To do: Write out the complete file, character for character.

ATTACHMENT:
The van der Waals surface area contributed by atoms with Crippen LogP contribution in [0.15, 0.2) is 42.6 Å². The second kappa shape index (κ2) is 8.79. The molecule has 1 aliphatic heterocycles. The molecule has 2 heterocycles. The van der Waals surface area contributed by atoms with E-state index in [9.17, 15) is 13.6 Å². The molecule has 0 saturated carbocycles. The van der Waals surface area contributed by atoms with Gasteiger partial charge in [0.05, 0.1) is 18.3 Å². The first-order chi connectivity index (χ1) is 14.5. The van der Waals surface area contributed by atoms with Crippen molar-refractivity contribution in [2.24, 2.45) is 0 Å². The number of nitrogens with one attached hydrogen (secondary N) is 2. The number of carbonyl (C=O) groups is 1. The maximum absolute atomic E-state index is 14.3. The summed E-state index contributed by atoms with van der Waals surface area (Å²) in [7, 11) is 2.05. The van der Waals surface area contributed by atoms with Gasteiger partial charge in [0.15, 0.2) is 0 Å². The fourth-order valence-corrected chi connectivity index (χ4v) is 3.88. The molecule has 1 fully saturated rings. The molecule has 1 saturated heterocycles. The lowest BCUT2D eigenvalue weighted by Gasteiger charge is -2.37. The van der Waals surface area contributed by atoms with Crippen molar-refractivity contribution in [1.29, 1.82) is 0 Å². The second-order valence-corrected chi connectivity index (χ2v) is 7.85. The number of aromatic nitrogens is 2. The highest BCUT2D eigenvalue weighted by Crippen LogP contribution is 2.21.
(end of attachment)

The van der Waals surface area contributed by atoms with Crippen LogP contribution in [0.15, 0.2) is 42.6 Å². The second kappa shape index (κ2) is 8.79. The molecule has 1 aliphatic heterocycles. The molecule has 2 heterocycles. The van der Waals surface area contributed by atoms with E-state index in [9.17, 15) is 13.6 Å². The molecule has 0 saturated carbocycles. The van der Waals surface area contributed by atoms with Gasteiger partial charge in [0.05, 0.1) is 18.3 Å². The first-order chi connectivity index (χ1) is 14.5. The van der Waals surface area contributed by atoms with Crippen molar-refractivity contribution in [2.24, 2.45) is 0 Å². The number of nitrogens with one attached hydrogen (secondary N) is 2. The number of carbonyl (C=O) groups is 1. The maximum absolute atomic E-state index is 14.3. The summed E-state index contributed by atoms with van der Waals surface area (Å²) in [7, 11) is 2.05. The van der Waals surface area contributed by atoms with Gasteiger partial charge in [0.15, 0.2) is 0 Å². The fourth-order valence-corrected chi connectivity index (χ4v) is 3.88. The molecule has 1 fully saturated rings. The molecule has 1 saturated heterocycles. The lowest BCUT2D eigenvalue weighted by Gasteiger charge is -2.37. The van der Waals surface area contributed by atoms with Crippen molar-refractivity contribution in [1.29, 1.82) is 0 Å². The second-order valence-corrected chi connectivity index (χ2v) is 7.85. The number of aromatic nitrogens is 2. The highest BCUT2D eigenvalue weighted by Crippen LogP contribution is 2.21.